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moral (adj.)

mid-14c., "associated with or characterized by right behavior," also "associated with or concerning conduct or moral principles" (good or bad), from Old French moral (14c.) and directly from Latin moralis "proper behavior of a person in society," literally "pertaining to manners," coined by Cicero ("De Fato," II.i) to translate Greek ethikos (see ethics) from Latin mos (genitive moris) "one's disposition," in plural, "mores, customs, manners, morals," a word of uncertain origin. Perhaps sharing a PIE root with English mood (n.1).

From late 14c. as "of or pertaining to rules of right conduct" (opposed to non-moral, amoral) and "morally good, in accordance with rules of right conduct" (opposed to immoral). Of persons, "habitually conforming to moral rules," 1630s. From 1680s with reference to rights, duties, etc., "founded on morality" (opposed to legal).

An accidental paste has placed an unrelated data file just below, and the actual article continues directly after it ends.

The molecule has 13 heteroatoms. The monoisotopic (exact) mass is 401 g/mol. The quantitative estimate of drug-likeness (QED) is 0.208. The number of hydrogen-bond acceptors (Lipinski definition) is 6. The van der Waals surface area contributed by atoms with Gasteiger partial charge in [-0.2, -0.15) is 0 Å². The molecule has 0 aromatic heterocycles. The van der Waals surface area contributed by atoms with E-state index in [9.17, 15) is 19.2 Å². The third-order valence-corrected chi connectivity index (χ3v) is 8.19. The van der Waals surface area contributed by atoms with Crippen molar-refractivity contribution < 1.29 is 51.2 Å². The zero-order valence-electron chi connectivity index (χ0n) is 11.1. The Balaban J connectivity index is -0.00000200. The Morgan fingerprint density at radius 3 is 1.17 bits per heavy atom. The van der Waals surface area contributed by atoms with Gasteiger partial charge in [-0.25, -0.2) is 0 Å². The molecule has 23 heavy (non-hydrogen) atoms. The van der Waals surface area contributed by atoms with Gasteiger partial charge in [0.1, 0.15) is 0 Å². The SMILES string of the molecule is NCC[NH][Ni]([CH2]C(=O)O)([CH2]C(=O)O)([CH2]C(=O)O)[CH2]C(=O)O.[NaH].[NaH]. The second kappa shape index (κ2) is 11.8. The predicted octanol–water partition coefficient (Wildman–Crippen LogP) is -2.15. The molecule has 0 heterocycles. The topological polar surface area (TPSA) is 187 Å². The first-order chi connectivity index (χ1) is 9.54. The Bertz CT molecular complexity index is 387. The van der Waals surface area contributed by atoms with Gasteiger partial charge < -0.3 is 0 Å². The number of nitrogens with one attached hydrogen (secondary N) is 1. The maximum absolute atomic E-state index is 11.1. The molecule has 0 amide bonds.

Applied to indirect effect in moral support (1823), moral victory (1888), where the notion is "pertaining to or affecting the character or conduct" (as distinguished from the intellectual or physical nature), a sense attested from 1590s; in this sense, compare morale. Related: Morally.

Origin and meaning of moral

moral (n.)

"moral exposition of a story, the doctrine inculcated by a fable or fiction, the practical lesson which anything is designed to teach," c. 1500, from moral (adj.) and from French moral and Medieval Latin moralia. In this sense, morality was used from late 14c. The earlier noun use of moral was "a commandment pertaining to morals."

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